Comprehensive sex education in schools and contextual gender discourses about adolescent fertility control and abortion in rural districts in Zambia
Post-doctoral project: Adolescents in Zambia face several SRH challenges such as pregnancies and unsafe abortion. These problems have been compounded by limited availability of and accessibility to adolescent friendly sexual and reproductive health (SRH) services such as contraception. Limited availability of such services coupled with national discourses, cultural and religious beliefs about fertility control and abortion have negatively affected uptake of SRH services including safe abortion. In an attempt to increase uptake of SRH services, and reduce SRH challenges, the Ministry of Education in 2014 launched the Comprehensive Sexual Education (CSE) program in schools. Assessments of such programs in other countries have shown that the implementation and uptake of such programs have been complex.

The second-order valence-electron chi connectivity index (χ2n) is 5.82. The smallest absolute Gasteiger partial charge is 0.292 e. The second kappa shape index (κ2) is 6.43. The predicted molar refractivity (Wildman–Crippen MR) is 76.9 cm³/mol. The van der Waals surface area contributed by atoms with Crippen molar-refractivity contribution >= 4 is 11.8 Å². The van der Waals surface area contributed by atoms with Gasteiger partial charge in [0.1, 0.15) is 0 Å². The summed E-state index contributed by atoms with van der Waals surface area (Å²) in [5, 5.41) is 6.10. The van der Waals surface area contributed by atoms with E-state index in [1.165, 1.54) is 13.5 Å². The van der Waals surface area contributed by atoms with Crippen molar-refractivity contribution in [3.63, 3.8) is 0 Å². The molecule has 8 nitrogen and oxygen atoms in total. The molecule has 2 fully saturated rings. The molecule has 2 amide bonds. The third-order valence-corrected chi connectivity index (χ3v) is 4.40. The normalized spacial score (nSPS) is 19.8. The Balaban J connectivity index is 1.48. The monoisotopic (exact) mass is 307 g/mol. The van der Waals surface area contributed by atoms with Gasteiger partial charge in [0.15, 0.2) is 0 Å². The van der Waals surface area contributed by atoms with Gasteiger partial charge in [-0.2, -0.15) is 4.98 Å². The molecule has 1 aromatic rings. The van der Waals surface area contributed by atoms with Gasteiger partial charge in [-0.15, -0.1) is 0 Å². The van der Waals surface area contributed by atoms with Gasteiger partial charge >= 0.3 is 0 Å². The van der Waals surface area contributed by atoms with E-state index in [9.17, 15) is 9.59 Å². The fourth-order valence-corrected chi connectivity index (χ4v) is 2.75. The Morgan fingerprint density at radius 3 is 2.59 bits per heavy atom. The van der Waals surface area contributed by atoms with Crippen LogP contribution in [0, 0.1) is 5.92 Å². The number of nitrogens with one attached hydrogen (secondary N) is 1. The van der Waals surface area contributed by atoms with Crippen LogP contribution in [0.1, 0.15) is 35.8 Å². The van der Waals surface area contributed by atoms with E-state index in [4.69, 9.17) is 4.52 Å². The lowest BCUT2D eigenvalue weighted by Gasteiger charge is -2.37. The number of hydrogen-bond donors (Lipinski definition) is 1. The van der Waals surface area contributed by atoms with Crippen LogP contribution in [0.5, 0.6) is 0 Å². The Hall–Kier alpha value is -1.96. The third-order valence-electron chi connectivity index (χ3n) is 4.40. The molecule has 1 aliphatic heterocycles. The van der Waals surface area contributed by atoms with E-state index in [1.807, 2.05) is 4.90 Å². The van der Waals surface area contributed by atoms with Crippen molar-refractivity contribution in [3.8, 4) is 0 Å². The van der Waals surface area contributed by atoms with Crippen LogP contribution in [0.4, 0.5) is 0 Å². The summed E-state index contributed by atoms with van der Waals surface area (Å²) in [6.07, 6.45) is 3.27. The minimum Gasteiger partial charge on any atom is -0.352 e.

While studies have been done in other countries to document factors that shape the acceptability of CSE programs in schools, there is limited knowledge on the role of gender discourses regarding fertility control and safe abortion in shaping the uptake of CSE. Specifically, for Zambia, since CSE is a new program, to the best of this researcher's knowledge, no comprehensive assessment has been done to explore the discourses that shape the acceptability of CSE.
This study therefore aims at contributing towards addressing this gap by understanding how the implementation of CSE in schools in Zambia is shaped by the contextual discourses regarding fertility control and safe abortion, with particular emphasis on gender.